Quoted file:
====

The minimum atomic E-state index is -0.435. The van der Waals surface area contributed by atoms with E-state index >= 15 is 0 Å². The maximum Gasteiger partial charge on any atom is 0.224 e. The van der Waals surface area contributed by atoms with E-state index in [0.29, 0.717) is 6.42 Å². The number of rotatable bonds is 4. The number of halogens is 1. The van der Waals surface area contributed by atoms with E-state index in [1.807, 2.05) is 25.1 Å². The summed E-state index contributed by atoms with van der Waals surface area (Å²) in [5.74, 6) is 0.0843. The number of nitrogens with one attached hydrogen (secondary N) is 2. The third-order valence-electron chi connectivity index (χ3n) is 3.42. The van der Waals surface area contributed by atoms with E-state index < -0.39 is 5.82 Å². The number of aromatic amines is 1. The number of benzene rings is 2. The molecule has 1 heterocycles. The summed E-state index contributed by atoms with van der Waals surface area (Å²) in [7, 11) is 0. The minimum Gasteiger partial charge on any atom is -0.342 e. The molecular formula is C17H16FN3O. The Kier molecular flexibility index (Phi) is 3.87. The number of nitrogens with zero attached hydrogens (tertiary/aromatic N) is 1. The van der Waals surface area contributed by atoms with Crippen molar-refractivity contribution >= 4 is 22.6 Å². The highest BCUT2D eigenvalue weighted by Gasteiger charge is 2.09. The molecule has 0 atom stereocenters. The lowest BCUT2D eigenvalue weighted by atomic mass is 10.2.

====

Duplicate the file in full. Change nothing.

The minimum atomic E-state index is -0.435. The van der Waals surface area contributed by atoms with E-state index >= 15 is 0 Å². The maximum Gasteiger partial charge on any atom is 0.224 e. The van der Waals surface area contributed by atoms with E-state index in [0.29, 0.717) is 6.42 Å². The number of rotatable bonds is 4. The number of halogens is 1. The van der Waals surface area contributed by atoms with E-state index in [1.807, 2.05) is 25.1 Å². The summed E-state index contributed by atoms with van der Waals surface area (Å²) in [5.74, 6) is 0.0843. The number of nitrogens with one attached hydrogen (secondary N) is 2. The third-order valence-electron chi connectivity index (χ3n) is 3.42. The van der Waals surface area contributed by atoms with E-state index < -0.39 is 5.82 Å². The number of aromatic amines is 1. The number of benzene rings is 2. The molecule has 1 heterocycles. The summed E-state index contributed by atoms with van der Waals surface area (Å²) in [7, 11) is 0. The minimum Gasteiger partial charge on any atom is -0.342 e. The molecular formula is C17H16FN3O. The Kier molecular flexibility index (Phi) is 3.87. The number of nitrogens with zero attached hydrogens (tertiary/aromatic N) is 1. The van der Waals surface area contributed by atoms with Crippen molar-refractivity contribution >= 4 is 22.6 Å². The highest BCUT2D eigenvalue weighted by Gasteiger charge is 2.09. The molecule has 0 atom stereocenters. The lowest BCUT2D eigenvalue weighted by atomic mass is 10.2.